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Australia v New Zealand second cricket Test: Josh Hazlewood fined for umpire blow-up

Paceman Josh Hazlewood has been fined 15 per cent of his match fee by the ICC for a foul-mouthed blast at umpires that reopened debate about the use of the sound effects mike by broadcasters.

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Australians furious at LBW decision

Josh Hazelwood and Steve Smith give the umpires a verbal spray after an LBW appeal goes against Australia during the second cricket test against New Zealand.

The Australians' behaviour was condemned by commentators, former and current players and on social media, critics labelling their conduct as "intolerable".

Hazlewood was charged with dissent after play and pleaded guilty for his fiery "who the f--- is the third umpire" crack at field umpire Ranmore Martinesz. Captain Steve Smith appears to have escaped censure for his remonstrations with Martinesz.

Tempers rising: Josh Hazlewood celebrates after Kane Williamson was initially given out.
Tempers rising: Josh Hazlewood celebrates after Kane Williamson was initially given out. Photo: Getty Images

Hazlewood, a first-time offender, could not be suspended for his outburst under the ICC's permissible sanctions, and was fined just 15 per cent of his match fee.

One of the more genial members of the fast bowling cartel, Hazlewood lost his cool after having a contentious lbw decision against Kane Williamson turned down by Martinesz and video umpire Richard Illingworth.

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Illingworth ruled in favour of Williamson after detecting a hot spot mark at the base of the batsman's inside edge. Therefore, the referral did not proceed to the ball tracker, which would have overturned the not out decision.

An infuriated Hazlewood approached Martinesz, who was already in discussions with an angry Smith, telling the umpire the ball had hit Williamson's shoe before asking incredulously "who the f--- is the third umpire?".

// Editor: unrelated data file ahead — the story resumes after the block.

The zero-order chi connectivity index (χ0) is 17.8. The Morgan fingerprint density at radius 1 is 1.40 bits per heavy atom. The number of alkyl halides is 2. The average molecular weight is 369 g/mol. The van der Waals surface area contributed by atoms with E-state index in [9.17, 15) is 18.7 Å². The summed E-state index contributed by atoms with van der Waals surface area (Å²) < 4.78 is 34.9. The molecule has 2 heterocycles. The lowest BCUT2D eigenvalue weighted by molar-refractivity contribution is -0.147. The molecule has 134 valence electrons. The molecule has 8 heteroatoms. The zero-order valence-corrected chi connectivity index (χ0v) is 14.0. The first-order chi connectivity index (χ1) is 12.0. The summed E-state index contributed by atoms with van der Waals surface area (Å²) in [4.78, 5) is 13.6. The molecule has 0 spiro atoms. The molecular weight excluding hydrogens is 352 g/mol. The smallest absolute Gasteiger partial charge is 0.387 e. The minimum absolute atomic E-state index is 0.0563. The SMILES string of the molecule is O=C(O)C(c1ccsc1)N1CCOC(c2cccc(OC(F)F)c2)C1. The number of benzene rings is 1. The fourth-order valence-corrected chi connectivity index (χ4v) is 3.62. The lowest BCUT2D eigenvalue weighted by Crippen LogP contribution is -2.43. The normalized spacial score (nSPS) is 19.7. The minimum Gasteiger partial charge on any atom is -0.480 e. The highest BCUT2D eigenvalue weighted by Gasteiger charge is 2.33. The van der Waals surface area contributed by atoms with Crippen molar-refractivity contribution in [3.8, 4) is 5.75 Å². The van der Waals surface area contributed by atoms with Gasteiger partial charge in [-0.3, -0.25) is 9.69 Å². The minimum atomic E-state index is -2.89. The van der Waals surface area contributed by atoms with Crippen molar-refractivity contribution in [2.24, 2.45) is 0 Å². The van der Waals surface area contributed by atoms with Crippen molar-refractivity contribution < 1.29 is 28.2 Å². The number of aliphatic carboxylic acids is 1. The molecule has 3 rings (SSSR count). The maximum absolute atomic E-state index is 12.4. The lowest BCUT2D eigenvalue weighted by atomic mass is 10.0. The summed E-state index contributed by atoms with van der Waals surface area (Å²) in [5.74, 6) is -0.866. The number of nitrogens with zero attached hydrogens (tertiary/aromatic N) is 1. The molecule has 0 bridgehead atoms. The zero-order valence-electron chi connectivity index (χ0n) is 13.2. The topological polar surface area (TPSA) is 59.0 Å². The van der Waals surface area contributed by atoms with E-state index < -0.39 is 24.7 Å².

Hazlewood also hurled abuse at New Zealand batsman Corey Anderson as players left the field for lunch and was spoken to by umpires.

Smith was also heard swearing while addressing Martinesz. Jackson Bird later defended the pair's actions.

"Test cricket is a hard game and sometimes tempers can boil over and people can get frustrated," Bird said.

"It's quite easy to get frustrated in Test cricket. I don't think anyone stepped over the line but if they did the ICC will take that out of our hands."

The Hazlewood episode has prompted players to again call for the sound effects microphones to be turned off. Former captain Michael Clarke was fined close to $3000 for his famous "get ready for a broken f------ arm" sledge to England tailender James Anderson during the 2013-14 Ashes.

The comments were picked up on Channel Nine's stump microphone and beamed to a huge national audience. The network later apologised to Clarke.

"We're all for having technology in the game and it's great for viewers at home," Bird said. "I don't see why the stump mics need to be broadcast to the whole world and I'm not sure why they were."

Bird was backed up on social media by recently retired quicks Mitchell Johnson and Ryan Harris.

Former Kiwi Test players Ian Smith and Mark Richardson condemned Australia's aggressive behaviour towards the umpire.

"I'm sorry, but that's intolerable," Richardson said in the commentary. "There's a few players out there that need to come to the realisation they do the playing, not the umpiring."

Injured quick Mitchell Starc defended his teammates, saying players could not win no matter how they behaved.

"We aren't allowed to show frustration or disappointment or over-celebrate for that matter," Starc tweeted. Starc was fined half his match fee in November for hurling the ball at a batsman, and reprimanded last summer for what the ICC described as an "exaggerated celebration" in the face of a batsman.

The drama has reopened discussions over Australia's on-field behaviour. The team has been well behaved under Smith but cracks showed after a frustrating opening session where they failed to strike, had a wicket overturned by the video umpire, two unsuccessful referrals, two dropped catches and another two chances just fall short of fielders.

Anderson said the Black Caps could detect Australia's growing impatience.

"That builds up and you either let the lid off and something happens or you take a pile and it comes back in your favour," Anderson said.